Solutions, Not Resolutions


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It’s January 2, so most of you have not yet broken your New Year’s resolutions, assuming you made any.

But you will.

There’s a reason we call them “re-solutions”: we keep making them over and over, and we keep solving the same old problems over and over.

Don’t misunderstand; I am in favor of starting off the new year with good intentions and improvement ideas, even if the likelihood of sticking to them is remote. It’s always a good thing to take time out to reflect on what needs to change or improve in your life and to at least make the occasional effort, because not trying either means you’re admitting defeat or you think you’re perfect.

But if the definition of insanity is doing the same thing over and over and expecting different results, why not begin again a little more intelligently? That’s why I’m suggesting solutions instead of resolutions. What’s the difference?

Resolutions are positive: I will lose weight, make more cold calls, take an on-line course. But loss aversion (moving away from pain rather than towards gain) makes us more likely to act. That’s why solutions, which focus first on the problem, (especially on its costs) can be much more motivating. A good friend of mine was once more than 100 pounds overweight, and the only thing that finally motivated him to successfully slim down was envisioning his own corpulent body lying in a coffin surrounded by crying family and friends. He used the negative to get him to act, and the positive to set the direction.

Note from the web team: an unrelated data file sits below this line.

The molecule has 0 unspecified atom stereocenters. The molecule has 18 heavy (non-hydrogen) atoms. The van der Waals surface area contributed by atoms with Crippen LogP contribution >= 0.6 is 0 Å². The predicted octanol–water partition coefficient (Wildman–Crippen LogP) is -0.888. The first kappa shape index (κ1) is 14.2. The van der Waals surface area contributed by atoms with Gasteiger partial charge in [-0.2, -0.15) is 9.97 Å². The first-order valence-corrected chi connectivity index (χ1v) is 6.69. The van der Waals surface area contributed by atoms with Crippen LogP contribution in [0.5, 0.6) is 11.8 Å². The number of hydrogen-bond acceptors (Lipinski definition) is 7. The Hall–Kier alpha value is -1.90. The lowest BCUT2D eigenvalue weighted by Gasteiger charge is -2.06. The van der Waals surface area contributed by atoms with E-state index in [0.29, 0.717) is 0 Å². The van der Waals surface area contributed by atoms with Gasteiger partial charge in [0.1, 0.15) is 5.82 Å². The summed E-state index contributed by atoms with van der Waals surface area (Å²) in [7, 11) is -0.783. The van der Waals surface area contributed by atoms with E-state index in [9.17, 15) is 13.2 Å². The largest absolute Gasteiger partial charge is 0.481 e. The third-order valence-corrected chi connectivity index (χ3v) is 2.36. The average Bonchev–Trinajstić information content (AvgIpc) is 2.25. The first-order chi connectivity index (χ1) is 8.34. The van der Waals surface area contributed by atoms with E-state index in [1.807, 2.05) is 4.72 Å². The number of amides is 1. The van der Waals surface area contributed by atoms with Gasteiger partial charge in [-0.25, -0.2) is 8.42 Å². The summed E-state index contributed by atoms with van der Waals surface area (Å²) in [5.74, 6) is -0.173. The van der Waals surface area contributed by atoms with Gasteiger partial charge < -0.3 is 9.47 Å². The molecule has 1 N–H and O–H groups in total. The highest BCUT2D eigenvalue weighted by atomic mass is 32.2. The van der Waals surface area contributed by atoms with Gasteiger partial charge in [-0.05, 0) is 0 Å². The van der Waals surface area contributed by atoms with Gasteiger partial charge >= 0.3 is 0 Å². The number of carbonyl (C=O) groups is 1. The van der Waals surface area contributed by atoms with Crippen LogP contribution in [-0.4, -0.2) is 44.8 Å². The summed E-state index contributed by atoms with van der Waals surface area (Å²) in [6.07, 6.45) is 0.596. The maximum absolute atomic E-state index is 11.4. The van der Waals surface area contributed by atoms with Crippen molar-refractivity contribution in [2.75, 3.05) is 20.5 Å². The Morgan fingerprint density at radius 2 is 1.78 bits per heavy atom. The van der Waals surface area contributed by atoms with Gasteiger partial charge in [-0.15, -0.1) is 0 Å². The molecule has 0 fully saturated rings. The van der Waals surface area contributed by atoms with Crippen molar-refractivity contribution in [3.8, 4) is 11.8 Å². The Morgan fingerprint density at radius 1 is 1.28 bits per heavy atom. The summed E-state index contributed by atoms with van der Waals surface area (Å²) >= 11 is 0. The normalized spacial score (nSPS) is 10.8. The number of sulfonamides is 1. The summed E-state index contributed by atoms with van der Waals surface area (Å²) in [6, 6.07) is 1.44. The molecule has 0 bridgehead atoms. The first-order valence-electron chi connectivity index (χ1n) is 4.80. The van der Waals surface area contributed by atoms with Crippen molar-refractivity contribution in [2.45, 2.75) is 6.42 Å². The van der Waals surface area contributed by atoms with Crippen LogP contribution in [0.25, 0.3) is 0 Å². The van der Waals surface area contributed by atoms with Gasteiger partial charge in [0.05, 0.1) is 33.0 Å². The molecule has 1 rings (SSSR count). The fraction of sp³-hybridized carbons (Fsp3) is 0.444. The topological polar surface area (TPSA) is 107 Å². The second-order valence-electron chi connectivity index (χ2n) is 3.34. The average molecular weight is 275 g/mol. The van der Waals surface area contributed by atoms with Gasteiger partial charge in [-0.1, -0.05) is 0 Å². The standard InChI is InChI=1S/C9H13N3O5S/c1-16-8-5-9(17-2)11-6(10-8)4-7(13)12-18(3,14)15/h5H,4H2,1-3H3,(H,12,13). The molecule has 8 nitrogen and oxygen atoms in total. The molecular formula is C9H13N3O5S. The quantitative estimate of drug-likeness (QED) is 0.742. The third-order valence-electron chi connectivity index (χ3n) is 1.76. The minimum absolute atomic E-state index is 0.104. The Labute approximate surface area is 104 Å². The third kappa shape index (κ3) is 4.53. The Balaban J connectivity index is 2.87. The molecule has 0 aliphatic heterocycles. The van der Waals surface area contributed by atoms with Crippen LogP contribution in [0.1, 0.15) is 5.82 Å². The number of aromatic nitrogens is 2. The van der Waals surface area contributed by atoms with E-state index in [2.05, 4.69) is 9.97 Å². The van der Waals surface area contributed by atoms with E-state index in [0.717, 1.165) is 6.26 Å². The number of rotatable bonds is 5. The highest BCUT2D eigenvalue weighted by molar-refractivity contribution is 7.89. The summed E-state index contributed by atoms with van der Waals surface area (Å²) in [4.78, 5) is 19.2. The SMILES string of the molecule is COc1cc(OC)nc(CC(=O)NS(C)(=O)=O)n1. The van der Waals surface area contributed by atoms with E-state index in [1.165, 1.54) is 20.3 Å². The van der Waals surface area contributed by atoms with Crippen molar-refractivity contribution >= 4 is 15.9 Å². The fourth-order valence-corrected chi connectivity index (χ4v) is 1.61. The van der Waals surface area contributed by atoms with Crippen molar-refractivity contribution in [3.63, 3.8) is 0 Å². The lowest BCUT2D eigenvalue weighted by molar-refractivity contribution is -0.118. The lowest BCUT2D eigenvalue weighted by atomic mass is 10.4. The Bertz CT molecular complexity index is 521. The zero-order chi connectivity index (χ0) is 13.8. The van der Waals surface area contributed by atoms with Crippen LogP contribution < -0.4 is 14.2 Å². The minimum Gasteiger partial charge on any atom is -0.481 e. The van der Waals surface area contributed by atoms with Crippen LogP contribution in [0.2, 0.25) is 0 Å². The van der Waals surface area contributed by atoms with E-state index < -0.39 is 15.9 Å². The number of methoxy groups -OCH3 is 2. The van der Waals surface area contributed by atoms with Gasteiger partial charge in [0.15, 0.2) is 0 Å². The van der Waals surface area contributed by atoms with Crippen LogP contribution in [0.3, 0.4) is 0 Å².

Resolutions are optimistic, which also might seem like a good thing, except when it leads you to ignore the inevitable issues and obstacles that will get in your way, and overestimate the willpower that your future self will have. Solutions anticipate the inevitable problems, so that you’re not surprised or discouraged when they occur and so you can figure out contingency plans in advance.

Resolutions are measurable, which you would think would be a good thing. But the problem is that they can take on the air of zero tolerance, so that missing your resolution on one single day means you “broke” it, and in our throw-away society, who fixes things anymore? Solutions, on the other hand, imply that you can make progress toward your goal, and that you can be flexible and ingenious in your strategies to get back on track when you miss. Solutions focus first on process and let the results follow.

Resolutions can be shallow. It’s easy to come up with a resolution: you see that some behavior is lacking or excessive so you resolve to do less or more of it in the coming year. Solutions are deep: you recognize a problem, and you think, and you analyze, and you diagnose, you figure out a realistic and sustainable solution, and—most importantly—you plan. Because you have thought more deeply about it, you have fully engaged your brain and your heart, so you will forge a much stronger commitment.

If you solve this year, you won’t need to re-solve next year!

Republished with author's permission from original post.

Jack Malcolm
Jack founded Falcon Performance Group in 1996 specifically to combine his complex-sale expertise and his extensive financial background to design and implement complete sales process improvement initiatives at top national and international corporations.


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